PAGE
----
INDIANAPOLIS – If first impressions do indeed last, the Colts are going to like rookie pass rusher Tarell Basham for a long, long time.
Evaluating pass rushers during the spring is dicey.
But the offseason program does offer a chance to see if the fundamental traits needed to pressure the quarterback are there.
For rookie Tarell Basham, so far, so good.
"He's got some natural pass rush to him," Chuck Pagano said of the team's third-round pick this past April.
"He's got burst, he's got twitch. He's a nifty athlete and he's good with his hands. It's going to be exciting."
It's no secret the Colts were eager to find a young pass rusher in this year's draft.
Basham came in the third round, after he had 11 sacks and 16 tackles for loss in winning the Mid-American Conference's Defensive Player of the Year award last season.
At 6-4 and 266 pounds, Basham already has the frame that makes one think he can provide a presence on early run downs, too.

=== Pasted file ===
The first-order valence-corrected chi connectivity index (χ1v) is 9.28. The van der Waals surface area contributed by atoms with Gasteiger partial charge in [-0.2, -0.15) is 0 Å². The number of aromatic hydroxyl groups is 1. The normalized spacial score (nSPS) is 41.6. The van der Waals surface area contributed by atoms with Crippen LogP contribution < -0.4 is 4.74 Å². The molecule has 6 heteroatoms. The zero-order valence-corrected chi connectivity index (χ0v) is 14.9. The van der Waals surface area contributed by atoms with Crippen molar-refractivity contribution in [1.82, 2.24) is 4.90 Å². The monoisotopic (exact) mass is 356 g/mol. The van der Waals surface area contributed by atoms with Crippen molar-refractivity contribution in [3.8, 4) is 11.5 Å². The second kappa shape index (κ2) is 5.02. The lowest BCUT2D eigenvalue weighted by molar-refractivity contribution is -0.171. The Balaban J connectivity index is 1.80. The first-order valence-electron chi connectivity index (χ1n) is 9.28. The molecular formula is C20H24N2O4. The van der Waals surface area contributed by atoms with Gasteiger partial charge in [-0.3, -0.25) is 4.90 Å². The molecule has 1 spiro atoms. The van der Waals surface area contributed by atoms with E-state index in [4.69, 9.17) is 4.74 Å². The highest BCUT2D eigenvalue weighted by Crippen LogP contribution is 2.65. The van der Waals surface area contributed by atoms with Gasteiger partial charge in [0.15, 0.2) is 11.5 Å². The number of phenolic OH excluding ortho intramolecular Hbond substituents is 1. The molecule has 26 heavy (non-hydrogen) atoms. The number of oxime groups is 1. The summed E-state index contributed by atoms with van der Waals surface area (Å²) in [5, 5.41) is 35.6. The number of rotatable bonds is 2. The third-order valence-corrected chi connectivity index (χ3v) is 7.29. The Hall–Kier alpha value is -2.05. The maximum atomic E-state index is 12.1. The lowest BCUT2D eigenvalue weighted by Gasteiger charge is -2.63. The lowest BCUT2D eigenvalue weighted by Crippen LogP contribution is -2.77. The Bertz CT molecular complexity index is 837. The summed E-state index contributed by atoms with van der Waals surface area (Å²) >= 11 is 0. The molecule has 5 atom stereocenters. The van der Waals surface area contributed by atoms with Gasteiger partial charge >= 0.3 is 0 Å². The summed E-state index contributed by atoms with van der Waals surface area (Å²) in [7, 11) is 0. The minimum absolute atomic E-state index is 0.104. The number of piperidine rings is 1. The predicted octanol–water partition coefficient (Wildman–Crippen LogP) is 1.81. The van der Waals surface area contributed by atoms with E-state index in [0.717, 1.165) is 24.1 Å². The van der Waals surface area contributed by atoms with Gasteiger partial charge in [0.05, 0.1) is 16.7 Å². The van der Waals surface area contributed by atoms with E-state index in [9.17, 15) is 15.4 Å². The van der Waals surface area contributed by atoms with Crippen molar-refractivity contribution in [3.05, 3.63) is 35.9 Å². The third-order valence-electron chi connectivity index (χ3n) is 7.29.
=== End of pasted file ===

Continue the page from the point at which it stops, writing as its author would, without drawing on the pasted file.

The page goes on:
"I think that we can predict that he's going to do several things well," defensive coordinator Ted Monachino says of his new pass rushing toy. "He's going to be physical and have a little violence on the edge of the run game. We can see that he can win late in the down with some power in the pass rush. He's also slippery enough that he can win early in the down, which is good."
The Colts are asking Basham to make the move from a 4-3, hand in the ground, defensive end, to a (likely) 3-4, stand up, outside linebacker.
That's similar to the switch Robert Mathis made after the 2011 season. Ironically, Mathis worked with Basham throughout the team's recent offseason program.
"Honestly, since I started playing football, since I became a defensive end, he's been one of those names that you just watch and that you admire," Basham says of Mathis. "You try to say, 'I'm going to rush like Robert Mathis.' To be able to get here and be able to work with him and learn from him, it's amazing."
Comparing any rookie pass rusher to Mathis, the franchise's all-time leading sacker, would be wildly unfair.
But after Jabaal Sheard and John Simon in 2017, the Colts would love for Basham to emerge as a consistent threat in getting after the quarterback.
"We've got very high expectations for him, but not as high as he has for himself," Monachino says of Basham.
"I think that from the day he got here, he's been focused on his diet, on his activity level, on learning the system and fitting in with his teammates. And he's doing a good job in all those areas."
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